Since the days of Consumers Digest, people have always depended on the opinions of third-party sources when selecting products and services. Big data has the answers, and up to this point, it hasn’t been usable for consumers. But RealtyTrac stepped in and changed all that. (Disclosure: I have consulted for RealtyTrac.)
So the question is, what source can consumers depend on to learn all they need to know about a neighborhood or a home before they buy?
That’s a good question. But a more important question is: Where can you find that property-related data easily accessible and all in one place?
That has not been an easy problem to solve.
Big data providers such as CoreLogic, Black Knight and RealtyTrac exist, but they are all primarily focused on what we have come to know as big data.
Massive databases of nationwide information include taxes, mortgages, deeds, MLS data and more. If you are in need of raw data, they are your source. But raw data is expensive to license and requires a lot of work to be useable.
Just ask companies such as HouseFax, which has struggled since launching its site with several iterations of a paid report strategy in an effort to provide usable data to consumers on properties across the country.
Packaging up the data and presenting it to the millions of consumers of real estate services is no easy task.
Why data for consumers isn’t an easy product to create
There are many factors that can impact the value and safety of a home beyond the physical property itself and its visible surroundings.
Home inspectors are capable of assessing what might be wrong and in need of repair, but a homebuyer needs to know much more than that to make a smart and wise purchase decision.
Buyers need to know both the good and the bad, and that is the value they receive from full disclosure.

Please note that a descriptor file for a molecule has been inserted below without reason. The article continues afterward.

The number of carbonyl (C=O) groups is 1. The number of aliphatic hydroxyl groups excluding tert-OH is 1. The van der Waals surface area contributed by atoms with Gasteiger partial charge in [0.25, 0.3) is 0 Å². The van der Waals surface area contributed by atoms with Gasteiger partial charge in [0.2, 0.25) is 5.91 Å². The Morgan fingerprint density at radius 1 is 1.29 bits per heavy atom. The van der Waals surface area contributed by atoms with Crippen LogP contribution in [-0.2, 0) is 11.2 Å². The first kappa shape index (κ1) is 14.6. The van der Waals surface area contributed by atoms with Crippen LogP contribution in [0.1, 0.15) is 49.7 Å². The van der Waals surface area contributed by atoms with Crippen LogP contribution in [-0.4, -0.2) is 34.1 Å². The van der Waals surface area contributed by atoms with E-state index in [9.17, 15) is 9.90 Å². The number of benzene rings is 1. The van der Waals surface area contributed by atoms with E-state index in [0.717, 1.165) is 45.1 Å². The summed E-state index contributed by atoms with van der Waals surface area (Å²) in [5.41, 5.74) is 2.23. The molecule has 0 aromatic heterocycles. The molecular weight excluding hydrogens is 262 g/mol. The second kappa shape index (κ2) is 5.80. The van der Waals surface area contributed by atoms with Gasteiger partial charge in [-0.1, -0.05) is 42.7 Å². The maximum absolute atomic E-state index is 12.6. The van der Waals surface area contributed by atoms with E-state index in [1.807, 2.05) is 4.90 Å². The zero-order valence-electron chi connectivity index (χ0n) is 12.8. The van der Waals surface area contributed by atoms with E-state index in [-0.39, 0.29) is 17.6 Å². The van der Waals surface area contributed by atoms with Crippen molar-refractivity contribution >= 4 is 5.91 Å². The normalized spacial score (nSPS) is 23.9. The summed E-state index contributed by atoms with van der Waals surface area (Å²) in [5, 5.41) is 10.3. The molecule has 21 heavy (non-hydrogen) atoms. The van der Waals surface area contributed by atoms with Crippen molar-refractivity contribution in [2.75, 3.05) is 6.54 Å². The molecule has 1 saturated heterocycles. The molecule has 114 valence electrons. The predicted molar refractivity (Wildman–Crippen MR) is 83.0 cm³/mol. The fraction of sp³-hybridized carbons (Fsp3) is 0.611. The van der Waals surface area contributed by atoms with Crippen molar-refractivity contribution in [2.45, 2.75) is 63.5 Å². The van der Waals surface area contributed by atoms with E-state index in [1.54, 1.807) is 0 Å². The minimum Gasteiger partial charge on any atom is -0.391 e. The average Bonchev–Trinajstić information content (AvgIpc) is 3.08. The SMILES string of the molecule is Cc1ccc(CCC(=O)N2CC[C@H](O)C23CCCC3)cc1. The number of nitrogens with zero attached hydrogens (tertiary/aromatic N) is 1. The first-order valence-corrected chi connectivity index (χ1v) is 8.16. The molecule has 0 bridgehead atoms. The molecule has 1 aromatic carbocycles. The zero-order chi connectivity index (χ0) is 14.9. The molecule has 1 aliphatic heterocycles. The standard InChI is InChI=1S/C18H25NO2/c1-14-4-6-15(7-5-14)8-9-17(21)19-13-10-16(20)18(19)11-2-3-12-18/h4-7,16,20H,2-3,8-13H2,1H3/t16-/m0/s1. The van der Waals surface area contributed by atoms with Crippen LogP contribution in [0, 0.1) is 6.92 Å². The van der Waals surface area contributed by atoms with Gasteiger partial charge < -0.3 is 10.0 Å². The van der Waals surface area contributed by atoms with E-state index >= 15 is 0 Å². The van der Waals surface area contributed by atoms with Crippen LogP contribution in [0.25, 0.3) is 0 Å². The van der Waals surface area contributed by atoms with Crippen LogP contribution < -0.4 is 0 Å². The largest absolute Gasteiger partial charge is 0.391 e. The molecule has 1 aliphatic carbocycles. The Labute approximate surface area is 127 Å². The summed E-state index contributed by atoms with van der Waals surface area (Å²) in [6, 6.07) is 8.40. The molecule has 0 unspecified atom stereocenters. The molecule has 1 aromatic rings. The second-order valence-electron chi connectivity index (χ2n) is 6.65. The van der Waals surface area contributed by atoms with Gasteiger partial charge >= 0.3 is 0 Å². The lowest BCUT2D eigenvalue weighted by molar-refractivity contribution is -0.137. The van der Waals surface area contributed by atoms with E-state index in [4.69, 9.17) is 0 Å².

Examples are the instances of earthquakes, tornados, hurricanes and flood areas and the presence and status of toxic spills, offenders, crime, schools, Federal Communications Commission (FCC) towers and more.
So let’s take a deeper dive.
Here’s the real question for a buyer: What is more important: Having a new swimming pool in the backyard or the knowing that two offenders live nearby? Finding a home with a good view or knowing that there was a hazardous waste dump at one time caused by a nearby dry cleaners or gas station?
As an industry, we can answer the first part of those questions, but we commonly shy away from or are incapable of responding to the second part.
A fact about homebuyers
Foremost in the minds of most homebuyers are the things they fear but do not know. In the past, buyers have chosen properties based upon a process of elimination, and that process has been fueled what they like better about other properties in the running.
But that is changing with access to more data, and a shift has occurred.
Now properties are being eliminated because of their flaws in comparison to better homes. And being able to access to data beyond what the MLS and the agent provide to make such determinations is going to become a big part of this analysis.
As an industry, we have always been the stewards of assisting the consumer in making safe and healthy buying decisions, and now there is some good news.
Finally, big data in residential real estate has now been made usable.
RealtyTrac understood this challenge and recently launched a site that has been designed to assist both the potential homebuyer and the brokerage industry. It is called HomeDisclosure, and it can be found at homedisclosure.com.
And the best news yet: as of launch, the home disclosure reports are free.
On this new site, home facts are generated from more than 50 categories of housing-related data on more than 120 million properties nationwide in real time.
In time, I believe that this site will become the consumer’s first stop for all potential home shoppers. Safety and quality of the neighborhood first, and then it’s time to go to a real estate portal and shop for a home in that area. It only makes sense.
By design, HomeDisclosure clearly seems to be headed upstream of the real estate portals, and that move in and of itself could be interesting.
Kenneth Jenny is an expert in the residential real estate brokerage industry and real estate marketing.